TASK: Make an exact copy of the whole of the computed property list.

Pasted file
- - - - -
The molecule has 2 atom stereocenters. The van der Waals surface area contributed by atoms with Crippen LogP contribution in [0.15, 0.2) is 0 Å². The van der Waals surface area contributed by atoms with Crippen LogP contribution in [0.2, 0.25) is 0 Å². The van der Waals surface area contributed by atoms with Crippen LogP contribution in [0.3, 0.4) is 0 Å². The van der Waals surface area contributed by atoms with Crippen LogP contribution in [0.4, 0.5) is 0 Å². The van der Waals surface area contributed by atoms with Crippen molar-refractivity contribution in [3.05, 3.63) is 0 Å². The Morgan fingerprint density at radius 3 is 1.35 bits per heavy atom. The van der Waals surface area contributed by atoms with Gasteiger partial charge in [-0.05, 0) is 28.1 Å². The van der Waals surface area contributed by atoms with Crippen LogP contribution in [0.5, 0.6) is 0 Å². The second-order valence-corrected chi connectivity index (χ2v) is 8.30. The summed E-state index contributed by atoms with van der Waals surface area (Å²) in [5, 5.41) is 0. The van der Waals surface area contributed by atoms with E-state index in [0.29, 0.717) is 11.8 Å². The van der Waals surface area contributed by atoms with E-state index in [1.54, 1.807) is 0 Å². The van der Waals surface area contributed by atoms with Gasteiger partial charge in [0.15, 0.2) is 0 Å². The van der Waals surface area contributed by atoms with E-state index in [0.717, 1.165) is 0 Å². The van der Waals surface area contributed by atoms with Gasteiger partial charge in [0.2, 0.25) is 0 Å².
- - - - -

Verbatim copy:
The molecule has 2 atom stereocenters. The van der Waals surface area contributed by atoms with Crippen LogP contribution in [0.15, 0.2) is 0 Å². The van der Waals surface area contributed by atoms with Crippen LogP contribution in [0.2, 0.25) is 0 Å². The van der Waals surface area contributed by atoms with Crippen LogP contribution in [0.3, 0.4) is 0 Å². The van der Waals surface area contributed by atoms with Crippen LogP contribution in [0.4, 0.5) is 0 Å². The van der Waals surface area contributed by atoms with Crippen molar-refractivity contribution in [3.05, 3.63) is 0 Å². The Morgan fingerprint density at radius 3 is 1.35 bits per heavy atom. The van der Waals surface area contributed by atoms with Gasteiger partial charge in [-0.05, 0) is 28.1 Å². The van der Waals surface area contributed by atoms with Crippen LogP contribution in [0.5, 0.6) is 0 Å². The second-order valence-corrected chi connectivity index (χ2v) is 8.30. The summed E-state index contributed by atoms with van der Waals surface area (Å²) in [5, 5.41) is 0. The van der Waals surface area contributed by atoms with E-state index in [0.29, 0.717) is 11.8 Å². The van der Waals surface area contributed by atoms with E-state index in [1.54, 1.807) is 0 Å². The van der Waals surface area contributed by atoms with Gasteiger partial charge in [0.15, 0.2) is 0 Å². The van der Waals surface area contributed by atoms with E-state index in [0.717, 1.165) is 0 Å². The van der Waals surface area contributed by atoms with Gasteiger partial charge in [0.2, 0.25) is 0 Å².